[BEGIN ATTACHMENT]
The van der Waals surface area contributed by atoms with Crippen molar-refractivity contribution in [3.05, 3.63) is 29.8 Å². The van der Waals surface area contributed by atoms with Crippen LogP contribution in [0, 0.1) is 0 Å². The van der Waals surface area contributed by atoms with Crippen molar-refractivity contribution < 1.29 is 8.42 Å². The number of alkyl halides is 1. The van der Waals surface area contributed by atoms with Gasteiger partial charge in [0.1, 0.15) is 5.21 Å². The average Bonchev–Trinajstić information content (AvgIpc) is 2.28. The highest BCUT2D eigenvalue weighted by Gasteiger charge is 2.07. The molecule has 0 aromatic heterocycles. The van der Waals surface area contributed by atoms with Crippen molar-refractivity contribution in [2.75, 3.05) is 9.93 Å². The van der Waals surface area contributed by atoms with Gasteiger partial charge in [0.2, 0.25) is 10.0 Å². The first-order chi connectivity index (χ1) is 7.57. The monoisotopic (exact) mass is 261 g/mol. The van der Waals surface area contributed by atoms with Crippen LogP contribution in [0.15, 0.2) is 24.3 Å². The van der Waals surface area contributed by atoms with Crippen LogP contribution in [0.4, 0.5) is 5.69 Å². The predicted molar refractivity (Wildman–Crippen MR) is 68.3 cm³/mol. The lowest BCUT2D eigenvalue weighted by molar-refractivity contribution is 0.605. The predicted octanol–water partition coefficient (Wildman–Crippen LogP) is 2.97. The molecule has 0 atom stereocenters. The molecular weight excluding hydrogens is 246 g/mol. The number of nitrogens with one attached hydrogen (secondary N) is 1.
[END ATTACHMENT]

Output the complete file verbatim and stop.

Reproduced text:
The van der Waals surface area contributed by atoms with Crippen molar-refractivity contribution in [3.05, 3.63) is 29.8 Å². The van der Waals surface area contributed by atoms with Crippen LogP contribution in [0, 0.1) is 0 Å². The van der Waals surface area contributed by atoms with Crippen molar-refractivity contribution < 1.29 is 8.42 Å². The number of alkyl halides is 1. The van der Waals surface area contributed by atoms with Gasteiger partial charge in [0.1, 0.15) is 5.21 Å². The average Bonchev–Trinajstić information content (AvgIpc) is 2.28. The highest BCUT2D eigenvalue weighted by Gasteiger charge is 2.07. The molecule has 0 aromatic heterocycles. The van der Waals surface area contributed by atoms with Crippen molar-refractivity contribution in [2.75, 3.05) is 9.93 Å². The van der Waals surface area contributed by atoms with Gasteiger partial charge in [0.2, 0.25) is 10.0 Å². The first-order chi connectivity index (χ1) is 7.57. The monoisotopic (exact) mass is 261 g/mol. The van der Waals surface area contributed by atoms with Crippen LogP contribution in [0.15, 0.2) is 24.3 Å². The van der Waals surface area contributed by atoms with Crippen LogP contribution in [0.4, 0.5) is 5.69 Å². The predicted molar refractivity (Wildman–Crippen MR) is 68.3 cm³/mol. The lowest BCUT2D eigenvalue weighted by molar-refractivity contribution is 0.605. The predicted octanol–water partition coefficient (Wildman–Crippen LogP) is 2.97. The molecule has 0 atom stereocenters. The molecular weight excluding hydrogens is 246 g/mol. The number of nitrogens with one attached hydrogen (secondary N) is 1.